INDIANAPOLIS (WISH) - According to Indianapolis Metropolitan Police Department‘s preliminary numbers, rape is down 13 percent in the city.
“We are hoping these numbers will continue to decline,” said Officer Chris Wilburn with IMPD.
Part of that decrease could be attributed to victims that fail to report sexual crimes. However, starting next year Hoosiers could see a sharp increase in rape.
In 2014 the FBI will change the definition of rape that will include not only women, but men and children that have been penetrated.
“We are preparing for that adjustment,” said Wilburn.
Every Tuesday just before noon, 20 women gather together at Butler University. They undergo training through the Rape Aggression Defense (RAD) class. The course teaches awareness, prevention, risk reduction, and self-defense training.
“I wouldn’t be able to defend myself effectively without the techniques,” said Butler student Kate Webb.
Andrew Ryan, Assistant Police Chief of Administration at Butler, said 1 in 4 women are sexually assaulted in their lifetime. He stated that college years are often the time women are most vulnerable.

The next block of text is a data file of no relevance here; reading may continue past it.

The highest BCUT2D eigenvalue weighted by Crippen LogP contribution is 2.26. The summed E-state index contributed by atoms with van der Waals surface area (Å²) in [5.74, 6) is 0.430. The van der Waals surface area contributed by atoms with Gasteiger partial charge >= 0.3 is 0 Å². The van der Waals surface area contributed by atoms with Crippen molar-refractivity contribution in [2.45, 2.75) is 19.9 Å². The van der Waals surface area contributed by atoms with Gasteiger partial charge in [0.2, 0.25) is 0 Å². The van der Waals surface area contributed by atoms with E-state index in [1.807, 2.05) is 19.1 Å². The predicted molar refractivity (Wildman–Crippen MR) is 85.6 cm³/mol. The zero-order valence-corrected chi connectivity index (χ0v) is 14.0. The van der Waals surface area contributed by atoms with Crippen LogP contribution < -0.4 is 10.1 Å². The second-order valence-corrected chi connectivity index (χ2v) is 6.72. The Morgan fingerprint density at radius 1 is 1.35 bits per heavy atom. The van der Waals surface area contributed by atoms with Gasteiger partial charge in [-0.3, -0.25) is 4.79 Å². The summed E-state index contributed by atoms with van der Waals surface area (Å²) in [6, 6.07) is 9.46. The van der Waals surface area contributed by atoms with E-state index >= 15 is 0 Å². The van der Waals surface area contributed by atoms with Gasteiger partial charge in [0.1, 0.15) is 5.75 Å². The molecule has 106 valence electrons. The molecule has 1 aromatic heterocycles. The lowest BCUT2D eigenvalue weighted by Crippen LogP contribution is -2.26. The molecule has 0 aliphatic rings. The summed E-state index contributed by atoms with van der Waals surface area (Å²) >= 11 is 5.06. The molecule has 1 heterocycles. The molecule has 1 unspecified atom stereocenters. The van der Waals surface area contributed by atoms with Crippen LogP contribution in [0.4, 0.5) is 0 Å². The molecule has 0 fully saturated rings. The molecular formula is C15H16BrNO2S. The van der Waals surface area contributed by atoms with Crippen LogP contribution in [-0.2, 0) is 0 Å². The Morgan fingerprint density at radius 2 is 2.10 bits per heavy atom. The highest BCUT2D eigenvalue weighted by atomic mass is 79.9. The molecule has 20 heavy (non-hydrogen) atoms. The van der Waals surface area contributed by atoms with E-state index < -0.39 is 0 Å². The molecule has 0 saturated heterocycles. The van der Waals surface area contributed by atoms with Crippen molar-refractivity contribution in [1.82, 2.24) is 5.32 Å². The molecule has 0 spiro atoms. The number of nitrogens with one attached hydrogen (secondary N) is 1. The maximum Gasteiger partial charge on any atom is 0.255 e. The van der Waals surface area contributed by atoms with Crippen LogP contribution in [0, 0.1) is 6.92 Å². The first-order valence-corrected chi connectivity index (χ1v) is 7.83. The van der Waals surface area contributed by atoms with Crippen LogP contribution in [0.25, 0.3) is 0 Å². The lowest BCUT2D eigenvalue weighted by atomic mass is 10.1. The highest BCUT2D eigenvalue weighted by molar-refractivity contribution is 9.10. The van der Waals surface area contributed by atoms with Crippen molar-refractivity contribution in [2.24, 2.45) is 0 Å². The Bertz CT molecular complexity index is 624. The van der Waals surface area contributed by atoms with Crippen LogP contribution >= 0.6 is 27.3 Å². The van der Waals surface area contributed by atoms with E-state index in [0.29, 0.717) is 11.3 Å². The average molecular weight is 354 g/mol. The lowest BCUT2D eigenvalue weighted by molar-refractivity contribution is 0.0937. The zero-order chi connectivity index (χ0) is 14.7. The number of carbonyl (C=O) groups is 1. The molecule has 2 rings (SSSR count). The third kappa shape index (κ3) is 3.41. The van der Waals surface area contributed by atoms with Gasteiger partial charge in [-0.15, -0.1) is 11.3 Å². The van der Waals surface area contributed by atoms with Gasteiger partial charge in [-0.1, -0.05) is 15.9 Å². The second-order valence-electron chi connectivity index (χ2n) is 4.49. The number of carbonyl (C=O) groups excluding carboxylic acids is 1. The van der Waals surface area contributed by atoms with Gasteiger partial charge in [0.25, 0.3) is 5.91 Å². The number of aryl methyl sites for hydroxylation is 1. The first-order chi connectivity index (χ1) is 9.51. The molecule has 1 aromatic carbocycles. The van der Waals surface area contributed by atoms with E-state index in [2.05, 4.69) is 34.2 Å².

“The program is to teach survival skills, we want them to be able to survive,” said Ryan.
The tips are designed to leave women with options on taking an active role in their own self-defense.
According to Child Trends, 18 percent of women between the ages of 18-24 say they have experienced forced sex.
Forced sex is defined as saying no to a sexual encounter.
Those statistics is one reason why Ryan adds Rape Aggression Defense classes are needed.
The company said that in three clinical trials, edivoxetine did not work better than a placebo for patients who were already being treated with a selective serotonin reuptake inhibitor.
A groundbreaking ceremony is planned for Dec. 12 at the Willard Library just north of the city's downtown to mark the beginning of work on the $2.4 million project.
Police officials on Thursday morning named the city’s latest homicide victim.